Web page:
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Newsletters: Newsbites


SANS NewsBites is a semiweekly high-level executive summary of the most important news articles that have been published on computer security during the last week. Each news item is very briefly summarized and includes a reference on the web for detailed information, if possible.

Spend five minutes per week to keep up with the high-level perspective of all the latest security news. New issues are delivered free every Tuesday and Friday.

Volume III - Issue #7

February 14, 2001


In Orlando in April (at the Spring Break SANS) SANS will unveil two new
hands-on courses - one for NMAP and one for Forensics. You may take the
very popular Security Essentials track and the two hands on programs or
take the hands-on programs alone. The Firewalls and Perimeter
Protection track and the Windows 2000 Security track will also be
presented in Orlando. Details: http://www.sans.org/springbreak.htm

TOP OF THE NEWS

12 & 13 February 2001 AnnaKournikova Worm Spreading; Dutch Author Arrested
9 February 2001 Student Privacy Legislation Proposed
5 & 6 February 2001 Wireless Cryptographic Flaw
5 February 2001 DSA Flaw

THE REST OF THE WEEK'S NEWS

12 February 2001 Davos Data Theft Update
9 February 2001 Castro a Cyber Threat
9 February 2001 Heckencamp Update
8 February 2001 Data Theft Potential for Gnutella Users
8 February 2001 HTML Tags
6 & 8 February 2001 Hacktivism Tactics
7 & 9 February 2001 Cartolina: Italian Love Bug Variant
6 & 7 February 2001 Extremist Groups Posting Info on Bulletin Boards
6 February 2001 Survey Finds People Will Open Suspicious E-Mail
6 February 2001 Hacking/Cracking Hall of Fame
6 February 2001 IT ISAC to Begin Sharing Info Next Month
5 & 6 February 2001 E-Mail Wiretapping Feature Causes Privacy Concern
5 February 2001 CIA Firm Funds New Info Technologies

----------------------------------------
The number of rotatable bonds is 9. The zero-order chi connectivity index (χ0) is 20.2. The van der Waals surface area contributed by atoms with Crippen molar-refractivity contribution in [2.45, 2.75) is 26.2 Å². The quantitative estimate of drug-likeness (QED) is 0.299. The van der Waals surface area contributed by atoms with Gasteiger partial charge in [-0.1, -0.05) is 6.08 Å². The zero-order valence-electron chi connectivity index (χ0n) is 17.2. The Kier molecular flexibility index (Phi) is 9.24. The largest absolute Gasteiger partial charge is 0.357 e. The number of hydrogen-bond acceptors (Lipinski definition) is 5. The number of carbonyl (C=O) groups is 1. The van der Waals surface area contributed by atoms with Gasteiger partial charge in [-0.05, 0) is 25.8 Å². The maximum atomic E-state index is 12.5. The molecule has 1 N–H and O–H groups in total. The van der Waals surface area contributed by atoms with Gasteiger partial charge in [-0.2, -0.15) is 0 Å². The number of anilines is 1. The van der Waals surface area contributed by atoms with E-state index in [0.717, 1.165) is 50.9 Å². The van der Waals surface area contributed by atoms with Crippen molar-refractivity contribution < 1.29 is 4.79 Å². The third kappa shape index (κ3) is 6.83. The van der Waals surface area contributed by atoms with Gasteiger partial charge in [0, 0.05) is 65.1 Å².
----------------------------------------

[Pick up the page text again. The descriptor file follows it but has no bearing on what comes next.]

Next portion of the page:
5 February 2001 IRS VPN
5 February 2001 Single Sign-On
5 February 2001 Critical Infrastructure Organization
1 February 2001 Proposal for Consolidating Critical Infrastructure Security
5 February 2001 Competitive Intelligence
5 February 2001 Going Public with the BIND Vulnerabilities


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TOP OF THE NEWS

13 & 14 February 2001 AnnaKournikova Worm Spreading; Dutch Author Arrested

A fast spreading e-mail worm carries the subject "Here you have, ;o)" and a message of "Hi: Check This!" along with an e-mail attachment titled AnnaKournikova.jpg.vbs. Opening the attachment causes the worm to be sent as an email to all entries in the user's Outlook address book. A Dutch hacker calling himself OnTheFly turned himself in to police and admitted building the worm using a hacker tool called a Worm Generator.
-http://www.cnn.com/2001/TECH/internet/02/14/kournikova.virus/index.html
-http://www.wired.com/news/technology/0,1282,41782,00.html

9 February 2001 Student Privacy Legislation Proposed

Proposed legislation would require that schools obtain parental consent before collecting children's personal data to be used for commercial purposes. The schools would also be required to make known who is getting the information, how it will be used, and the amount of class time used for data gathering.
-http://www.cnn.com/2001/TECH/internet/02/09/children.privacy.reut/index.html

5 & 6 February 2001 Wireless Cryptographic Flaw

A research group at the University of California, Berkeley, has found serious cryptographic flaws in the Wired Equivalent Privacy (WEP) algorithm that could let crackers intercept and modify wireless transmissions and gain access to networks.
-http://www.idg.net/go.cgi?id=412091
-http://www.zdnet.com/zdnn/stories/news/0,4586,2681947,00.html
-http://news.cnet.com/news/0-1004-201-4730941-0.html?tag=prntfr

5 February 2001 DSA Flaw

A Bell Labs research scientist discovered that the Digital Signature Algorithm's (DSA) random number generator is twice as likely to select a set of numbers from one range than from another. The flaw is not a major threat because enormous computing power is required to exploit it. DSA was designed by the National Security Agency (NSA) for generating and verifying digital signatures.
-http://www.idg.net/go.cgi?id=412093


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THE REST OF THE WEEK'S NEWS

12 February 2001 Davos Data Theft Update